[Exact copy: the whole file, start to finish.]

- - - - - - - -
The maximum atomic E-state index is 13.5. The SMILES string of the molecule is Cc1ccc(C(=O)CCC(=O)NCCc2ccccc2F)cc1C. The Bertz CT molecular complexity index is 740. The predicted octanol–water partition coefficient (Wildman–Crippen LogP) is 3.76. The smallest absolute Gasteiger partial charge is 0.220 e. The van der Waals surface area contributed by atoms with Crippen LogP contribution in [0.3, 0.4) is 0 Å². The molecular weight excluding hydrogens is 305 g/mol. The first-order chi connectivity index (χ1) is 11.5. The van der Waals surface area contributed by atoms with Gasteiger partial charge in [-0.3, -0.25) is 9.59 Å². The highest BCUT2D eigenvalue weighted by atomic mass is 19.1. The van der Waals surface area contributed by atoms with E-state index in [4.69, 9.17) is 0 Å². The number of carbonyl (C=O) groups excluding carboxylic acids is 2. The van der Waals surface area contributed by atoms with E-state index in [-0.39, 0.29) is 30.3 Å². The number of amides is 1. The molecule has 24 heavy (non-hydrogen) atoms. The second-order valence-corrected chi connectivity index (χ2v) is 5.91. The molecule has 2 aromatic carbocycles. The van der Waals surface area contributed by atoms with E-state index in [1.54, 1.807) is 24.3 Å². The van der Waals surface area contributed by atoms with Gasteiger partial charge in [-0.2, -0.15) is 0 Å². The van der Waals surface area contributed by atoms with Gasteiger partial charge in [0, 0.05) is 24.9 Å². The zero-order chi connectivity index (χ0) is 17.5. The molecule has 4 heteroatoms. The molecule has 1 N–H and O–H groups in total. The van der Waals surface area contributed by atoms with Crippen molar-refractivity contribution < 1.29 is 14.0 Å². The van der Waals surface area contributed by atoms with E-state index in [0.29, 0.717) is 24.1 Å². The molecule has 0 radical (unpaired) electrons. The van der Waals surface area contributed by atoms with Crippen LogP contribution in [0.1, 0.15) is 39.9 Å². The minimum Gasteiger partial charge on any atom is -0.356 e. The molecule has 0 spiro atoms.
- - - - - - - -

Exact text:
The maximum atomic E-state index is 13.5. The SMILES string of the molecule is Cc1ccc(C(=O)CCC(=O)NCCc2ccccc2F)cc1C. The Bertz CT molecular complexity index is 740. The predicted octanol–water partition coefficient (Wildman–Crippen LogP) is 3.76. The smallest absolute Gasteiger partial charge is 0.220 e. The van der Waals surface area contributed by atoms with Crippen LogP contribution in [0.3, 0.4) is 0 Å². The molecular weight excluding hydrogens is 305 g/mol. The first-order chi connectivity index (χ1) is 11.5. The van der Waals surface area contributed by atoms with Gasteiger partial charge in [-0.3, -0.25) is 9.59 Å². The highest BCUT2D eigenvalue weighted by atomic mass is 19.1. The van der Waals surface area contributed by atoms with E-state index in [4.69, 9.17) is 0 Å². The number of carbonyl (C=O) groups excluding carboxylic acids is 2. The van der Waals surface area contributed by atoms with E-state index in [-0.39, 0.29) is 30.3 Å². The number of amides is 1. The molecule has 24 heavy (non-hydrogen) atoms. The second-order valence-corrected chi connectivity index (χ2v) is 5.91. The molecule has 2 aromatic carbocycles. The van der Waals surface area contributed by atoms with E-state index in [1.54, 1.807) is 24.3 Å². The van der Waals surface area contributed by atoms with Gasteiger partial charge in [-0.2, -0.15) is 0 Å². The van der Waals surface area contributed by atoms with Gasteiger partial charge in [0, 0.05) is 24.9 Å². The zero-order chi connectivity index (χ0) is 17.5. The molecule has 4 heteroatoms. The molecule has 1 N–H and O–H groups in total. The van der Waals surface area contributed by atoms with Crippen molar-refractivity contribution < 1.29 is 14.0 Å². The van der Waals surface area contributed by atoms with E-state index in [0.29, 0.717) is 24.1 Å². The molecule has 0 radical (unpaired) electrons. The van der Waals surface area contributed by atoms with Crippen LogP contribution in [0.1, 0.15) is 39.9 Å². The minimum Gasteiger partial charge on any atom is -0.356 e. The molecule has 0 spiro atoms.